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The bizarro world of pandemic personal finance brings us a question that gets asked very little in normal times: What to do after you’ve exhausted all the tax-sheltered savings opportunities?

“With pandemic savings, we have now maxed out our tax-free savings accounts, registered retirement savings plans and registered education savings plans,” a reader recently wrote. “What would you suggest?”

Many households were financially slammed in the pandemic. Let’s hope the ones that kept their income and had opportunities to save during lockdowns know how fortunate they are. The reader asking about investing beyond TFSAs, RRSPs and RESPs has used pandemic savings well. Maxing out all your tax-sheltered savings room is huge in today’s world of expensive housing and high debt levels.

A suggestion for a next investing step: Open a non-registered investment account and then stock it, as much as is practical, with investments with tax advantages. There’s a handy little tool to find out whether dividends or capital gains will get the lighter tax hit in your personal situation – it’s a 2021 income tax calculator from Ernst & Young (online at bit.ly/EYtaxcalculator).

At an income of $75,000, investors in most provinces would pay a lower marginal tax rate on eligible dividends (paid by corporations) than capital gains. But above $100,000, capital gains generally carry the lighter load.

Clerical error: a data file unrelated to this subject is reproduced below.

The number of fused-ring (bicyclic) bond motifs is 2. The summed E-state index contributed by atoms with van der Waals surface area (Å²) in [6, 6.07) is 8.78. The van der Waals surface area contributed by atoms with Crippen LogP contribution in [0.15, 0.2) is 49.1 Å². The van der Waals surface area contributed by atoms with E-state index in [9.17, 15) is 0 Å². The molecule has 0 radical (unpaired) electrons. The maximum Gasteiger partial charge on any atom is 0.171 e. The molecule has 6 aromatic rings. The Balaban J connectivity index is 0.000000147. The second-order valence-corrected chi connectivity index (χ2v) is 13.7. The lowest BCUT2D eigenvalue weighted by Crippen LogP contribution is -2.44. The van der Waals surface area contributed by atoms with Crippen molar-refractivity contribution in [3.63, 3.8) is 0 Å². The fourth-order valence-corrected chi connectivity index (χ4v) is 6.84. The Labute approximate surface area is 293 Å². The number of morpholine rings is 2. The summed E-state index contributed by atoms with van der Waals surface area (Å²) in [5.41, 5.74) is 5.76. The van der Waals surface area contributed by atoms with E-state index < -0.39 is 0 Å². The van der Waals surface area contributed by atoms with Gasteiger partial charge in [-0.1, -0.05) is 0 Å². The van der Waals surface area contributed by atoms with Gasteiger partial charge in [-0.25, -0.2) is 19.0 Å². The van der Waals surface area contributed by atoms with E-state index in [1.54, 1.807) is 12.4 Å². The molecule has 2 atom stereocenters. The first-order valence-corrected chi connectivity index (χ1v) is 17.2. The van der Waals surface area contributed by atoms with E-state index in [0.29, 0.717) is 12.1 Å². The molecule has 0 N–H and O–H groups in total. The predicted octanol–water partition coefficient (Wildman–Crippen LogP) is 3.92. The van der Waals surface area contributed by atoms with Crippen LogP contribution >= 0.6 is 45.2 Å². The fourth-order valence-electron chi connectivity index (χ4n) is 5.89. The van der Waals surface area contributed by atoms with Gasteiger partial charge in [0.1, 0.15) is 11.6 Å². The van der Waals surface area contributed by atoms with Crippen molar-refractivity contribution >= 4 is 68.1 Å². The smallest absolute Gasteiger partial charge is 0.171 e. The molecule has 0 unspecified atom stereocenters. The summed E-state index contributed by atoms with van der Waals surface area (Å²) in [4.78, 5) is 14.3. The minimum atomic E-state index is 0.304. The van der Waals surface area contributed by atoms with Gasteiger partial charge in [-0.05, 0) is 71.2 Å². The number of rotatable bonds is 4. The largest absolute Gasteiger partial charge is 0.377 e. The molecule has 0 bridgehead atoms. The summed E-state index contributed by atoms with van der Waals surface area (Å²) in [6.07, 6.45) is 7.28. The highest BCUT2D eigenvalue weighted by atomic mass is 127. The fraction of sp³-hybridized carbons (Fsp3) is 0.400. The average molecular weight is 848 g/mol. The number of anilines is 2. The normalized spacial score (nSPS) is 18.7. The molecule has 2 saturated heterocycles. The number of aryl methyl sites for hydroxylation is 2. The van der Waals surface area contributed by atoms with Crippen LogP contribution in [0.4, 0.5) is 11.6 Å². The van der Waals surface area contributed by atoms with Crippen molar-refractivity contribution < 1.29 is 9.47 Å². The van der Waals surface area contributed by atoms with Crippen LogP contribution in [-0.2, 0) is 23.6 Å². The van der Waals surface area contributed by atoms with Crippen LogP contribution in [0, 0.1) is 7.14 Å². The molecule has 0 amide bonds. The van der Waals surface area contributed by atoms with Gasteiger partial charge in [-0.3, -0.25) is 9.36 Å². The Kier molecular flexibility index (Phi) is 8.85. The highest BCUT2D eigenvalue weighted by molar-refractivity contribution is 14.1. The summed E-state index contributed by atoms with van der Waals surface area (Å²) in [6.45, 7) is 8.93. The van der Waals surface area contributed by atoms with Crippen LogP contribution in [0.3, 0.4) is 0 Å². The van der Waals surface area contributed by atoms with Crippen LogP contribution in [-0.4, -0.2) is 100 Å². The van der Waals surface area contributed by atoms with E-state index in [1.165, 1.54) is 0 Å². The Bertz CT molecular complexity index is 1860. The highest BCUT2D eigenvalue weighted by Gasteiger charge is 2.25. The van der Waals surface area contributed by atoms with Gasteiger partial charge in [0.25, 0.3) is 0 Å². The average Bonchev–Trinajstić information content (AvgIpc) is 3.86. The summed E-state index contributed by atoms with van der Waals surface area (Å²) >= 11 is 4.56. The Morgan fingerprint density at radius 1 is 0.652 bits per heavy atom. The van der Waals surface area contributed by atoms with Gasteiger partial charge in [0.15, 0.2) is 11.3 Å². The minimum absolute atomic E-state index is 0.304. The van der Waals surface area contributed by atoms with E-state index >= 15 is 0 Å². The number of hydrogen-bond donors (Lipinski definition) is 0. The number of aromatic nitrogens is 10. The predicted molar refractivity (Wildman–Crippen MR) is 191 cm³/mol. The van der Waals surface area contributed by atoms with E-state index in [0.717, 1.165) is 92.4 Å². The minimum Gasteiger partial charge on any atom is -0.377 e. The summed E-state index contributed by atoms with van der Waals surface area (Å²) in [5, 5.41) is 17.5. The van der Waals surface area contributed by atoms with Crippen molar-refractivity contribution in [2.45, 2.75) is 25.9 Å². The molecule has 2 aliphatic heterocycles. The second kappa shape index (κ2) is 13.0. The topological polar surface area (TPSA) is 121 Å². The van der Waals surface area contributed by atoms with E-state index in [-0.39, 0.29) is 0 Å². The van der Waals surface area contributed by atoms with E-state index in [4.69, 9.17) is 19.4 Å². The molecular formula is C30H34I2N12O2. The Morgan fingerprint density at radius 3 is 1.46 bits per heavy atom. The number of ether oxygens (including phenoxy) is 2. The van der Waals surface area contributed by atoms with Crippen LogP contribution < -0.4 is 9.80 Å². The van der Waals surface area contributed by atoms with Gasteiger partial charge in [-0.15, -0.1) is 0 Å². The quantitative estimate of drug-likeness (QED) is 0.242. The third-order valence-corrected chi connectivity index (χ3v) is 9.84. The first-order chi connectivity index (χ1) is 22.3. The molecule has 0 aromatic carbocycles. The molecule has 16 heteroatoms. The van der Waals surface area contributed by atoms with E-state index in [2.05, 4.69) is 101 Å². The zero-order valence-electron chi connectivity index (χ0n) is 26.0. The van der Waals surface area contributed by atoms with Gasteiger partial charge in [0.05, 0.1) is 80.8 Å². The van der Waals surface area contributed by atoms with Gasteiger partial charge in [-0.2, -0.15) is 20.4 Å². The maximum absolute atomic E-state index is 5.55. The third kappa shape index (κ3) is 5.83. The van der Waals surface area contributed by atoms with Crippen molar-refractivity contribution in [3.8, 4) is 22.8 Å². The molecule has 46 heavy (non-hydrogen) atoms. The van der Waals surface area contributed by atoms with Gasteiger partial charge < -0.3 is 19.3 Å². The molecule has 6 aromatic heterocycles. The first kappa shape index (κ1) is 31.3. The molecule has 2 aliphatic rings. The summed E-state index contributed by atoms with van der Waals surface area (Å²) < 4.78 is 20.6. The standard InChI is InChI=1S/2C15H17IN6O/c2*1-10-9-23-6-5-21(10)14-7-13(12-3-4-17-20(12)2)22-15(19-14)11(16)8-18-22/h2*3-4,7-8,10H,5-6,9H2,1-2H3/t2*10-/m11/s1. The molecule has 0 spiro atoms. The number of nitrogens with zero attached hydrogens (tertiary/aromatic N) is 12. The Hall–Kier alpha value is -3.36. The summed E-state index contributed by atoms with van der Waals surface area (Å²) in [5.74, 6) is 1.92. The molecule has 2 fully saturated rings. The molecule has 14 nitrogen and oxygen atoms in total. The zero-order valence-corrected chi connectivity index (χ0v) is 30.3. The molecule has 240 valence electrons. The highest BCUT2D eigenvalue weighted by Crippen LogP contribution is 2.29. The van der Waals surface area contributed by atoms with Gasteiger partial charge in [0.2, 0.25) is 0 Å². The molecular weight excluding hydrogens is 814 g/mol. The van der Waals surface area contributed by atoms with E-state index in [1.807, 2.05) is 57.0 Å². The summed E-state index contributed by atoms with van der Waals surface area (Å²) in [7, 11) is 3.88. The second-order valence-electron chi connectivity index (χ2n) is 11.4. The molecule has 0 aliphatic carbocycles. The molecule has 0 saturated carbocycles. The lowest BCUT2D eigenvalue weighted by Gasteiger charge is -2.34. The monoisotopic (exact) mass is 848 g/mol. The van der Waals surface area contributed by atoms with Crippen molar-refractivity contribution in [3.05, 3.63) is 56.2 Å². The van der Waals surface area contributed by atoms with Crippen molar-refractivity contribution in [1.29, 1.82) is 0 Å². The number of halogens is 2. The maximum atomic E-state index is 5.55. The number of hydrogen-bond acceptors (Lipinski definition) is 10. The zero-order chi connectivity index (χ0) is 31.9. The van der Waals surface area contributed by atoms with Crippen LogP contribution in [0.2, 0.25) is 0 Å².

Portfolio diversification takes precedence over tax-efficiency, which means you’ll want some bonds in your non-registered portfolio if you’re not highly risk-tolerant. You could also offset a risky non-registered portfolio with an extra helping of bonds or guaranteed investment certificates in your RRSP.

If capital gains are your goal for non-registered investing and you have no need or interest in dividends, then the total-return exchange-traded funds in the Horizons family are worth consideration. These ETFs pay no dividends – instead, the unit price rises and falls by a total return amount based on price changes in the underlying securities plus dividends. That means increases in value for your holdings are taxed as a capital gain.

There are total-return ETFs covering the broad Canadian, U.S. and international stock markets, plus sectors such as technology, energy and financials. Bond funds are also available in this format.

By no means should dividends be played down for non-registered investing – they’re taxed at a much more favourable rate than interest from bonds and guaranteed investment certificates. Someone with an income of $150,000 in Ontario would pay a marginal tax rate of 43.4 per cent on regular income and 25.4 per cent on dividends. Capital gains would be taxed at a marginal rate of 21.7 per cent.

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